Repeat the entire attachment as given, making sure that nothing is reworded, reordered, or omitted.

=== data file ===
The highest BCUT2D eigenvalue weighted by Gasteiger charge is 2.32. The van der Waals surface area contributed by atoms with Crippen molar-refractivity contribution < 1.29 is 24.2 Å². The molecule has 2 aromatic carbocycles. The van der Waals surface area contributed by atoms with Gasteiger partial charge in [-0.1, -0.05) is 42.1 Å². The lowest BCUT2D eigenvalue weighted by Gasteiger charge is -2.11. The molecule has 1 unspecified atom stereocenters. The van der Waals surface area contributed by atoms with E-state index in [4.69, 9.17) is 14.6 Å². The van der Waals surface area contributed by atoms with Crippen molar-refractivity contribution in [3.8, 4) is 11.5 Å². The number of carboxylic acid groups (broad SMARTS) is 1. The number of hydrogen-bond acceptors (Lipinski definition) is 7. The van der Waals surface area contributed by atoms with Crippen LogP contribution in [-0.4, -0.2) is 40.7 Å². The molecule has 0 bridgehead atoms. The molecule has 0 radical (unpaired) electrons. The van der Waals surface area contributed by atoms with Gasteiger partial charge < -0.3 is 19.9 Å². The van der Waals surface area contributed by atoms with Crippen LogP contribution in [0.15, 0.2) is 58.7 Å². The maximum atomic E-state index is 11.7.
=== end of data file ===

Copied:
The highest BCUT2D eigenvalue weighted by Gasteiger charge is 2.32. The van der Waals surface area contributed by atoms with Crippen molar-refractivity contribution < 1.29 is 24.2 Å². The molecule has 2 aromatic carbocycles. The van der Waals surface area contributed by atoms with Gasteiger partial charge in [-0.1, -0.05) is 42.1 Å². The lowest BCUT2D eigenvalue weighted by Gasteiger charge is -2.11. The molecule has 1 unspecified atom stereocenters. The van der Waals surface area contributed by atoms with E-state index in [4.69, 9.17) is 14.6 Å². The van der Waals surface area contributed by atoms with Crippen molar-refractivity contribution in [3.8, 4) is 11.5 Å². The number of carboxylic acid groups (broad SMARTS) is 1. The number of hydrogen-bond acceptors (Lipinski definition) is 7. The van der Waals surface area contributed by atoms with Crippen LogP contribution in [-0.4, -0.2) is 40.7 Å². The molecule has 0 bridgehead atoms. The molecule has 0 radical (unpaired) electrons. The van der Waals surface area contributed by atoms with Gasteiger partial charge < -0.3 is 19.9 Å². The van der Waals surface area contributed by atoms with Crippen LogP contribution in [0.15, 0.2) is 58.7 Å². The maximum atomic E-state index is 11.7.